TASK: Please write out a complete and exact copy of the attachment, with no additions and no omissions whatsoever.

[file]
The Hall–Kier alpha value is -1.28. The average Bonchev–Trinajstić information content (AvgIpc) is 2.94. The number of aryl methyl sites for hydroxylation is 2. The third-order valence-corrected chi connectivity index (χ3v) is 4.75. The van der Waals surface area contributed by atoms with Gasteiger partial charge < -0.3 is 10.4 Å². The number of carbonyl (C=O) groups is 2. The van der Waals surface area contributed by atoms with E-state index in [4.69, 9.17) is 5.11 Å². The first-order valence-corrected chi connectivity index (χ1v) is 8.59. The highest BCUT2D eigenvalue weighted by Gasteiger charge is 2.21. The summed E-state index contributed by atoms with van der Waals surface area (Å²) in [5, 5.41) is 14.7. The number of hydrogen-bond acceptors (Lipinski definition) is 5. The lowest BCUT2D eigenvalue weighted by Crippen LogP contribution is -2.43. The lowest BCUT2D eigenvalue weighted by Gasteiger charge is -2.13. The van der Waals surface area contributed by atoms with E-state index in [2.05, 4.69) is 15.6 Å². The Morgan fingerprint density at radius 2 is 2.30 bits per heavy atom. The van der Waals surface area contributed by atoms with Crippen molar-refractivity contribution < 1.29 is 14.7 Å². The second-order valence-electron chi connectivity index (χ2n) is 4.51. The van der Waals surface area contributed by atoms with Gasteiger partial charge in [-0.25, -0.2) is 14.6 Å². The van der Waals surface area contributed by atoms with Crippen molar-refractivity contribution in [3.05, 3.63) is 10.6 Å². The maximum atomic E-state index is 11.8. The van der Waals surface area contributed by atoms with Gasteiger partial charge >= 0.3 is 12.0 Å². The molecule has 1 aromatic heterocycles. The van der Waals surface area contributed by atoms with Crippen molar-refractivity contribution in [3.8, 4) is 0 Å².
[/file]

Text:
The Hall–Kier alpha value is -1.28. The average Bonchev–Trinajstić information content (AvgIpc) is 2.94. The number of aryl methyl sites for hydroxylation is 2. The third-order valence-corrected chi connectivity index (χ3v) is 4.75. The van der Waals surface area contributed by atoms with Gasteiger partial charge < -0.3 is 10.4 Å². The number of carbonyl (C=O) groups is 2. The van der Waals surface area contributed by atoms with E-state index in [4.69, 9.17) is 5.11 Å². The first-order valence-corrected chi connectivity index (χ1v) is 8.59. The highest BCUT2D eigenvalue weighted by Gasteiger charge is 2.21. The summed E-state index contributed by atoms with van der Waals surface area (Å²) in [5, 5.41) is 14.7. The number of hydrogen-bond acceptors (Lipinski definition) is 5. The lowest BCUT2D eigenvalue weighted by Crippen LogP contribution is -2.43. The lowest BCUT2D eigenvalue weighted by Gasteiger charge is -2.13. The van der Waals surface area contributed by atoms with E-state index in [2.05, 4.69) is 15.6 Å². The Morgan fingerprint density at radius 2 is 2.30 bits per heavy atom. The van der Waals surface area contributed by atoms with Crippen molar-refractivity contribution < 1.29 is 14.7 Å². The second-order valence-electron chi connectivity index (χ2n) is 4.51. The van der Waals surface area contributed by atoms with Gasteiger partial charge in [-0.25, -0.2) is 14.6 Å². The van der Waals surface area contributed by atoms with Crippen molar-refractivity contribution in [3.05, 3.63) is 10.6 Å². The maximum atomic E-state index is 11.8. The van der Waals surface area contributed by atoms with Gasteiger partial charge >= 0.3 is 12.0 Å². The molecule has 1 aromatic heterocycles. The van der Waals surface area contributed by atoms with Crippen molar-refractivity contribution in [3.8, 4) is 0 Å².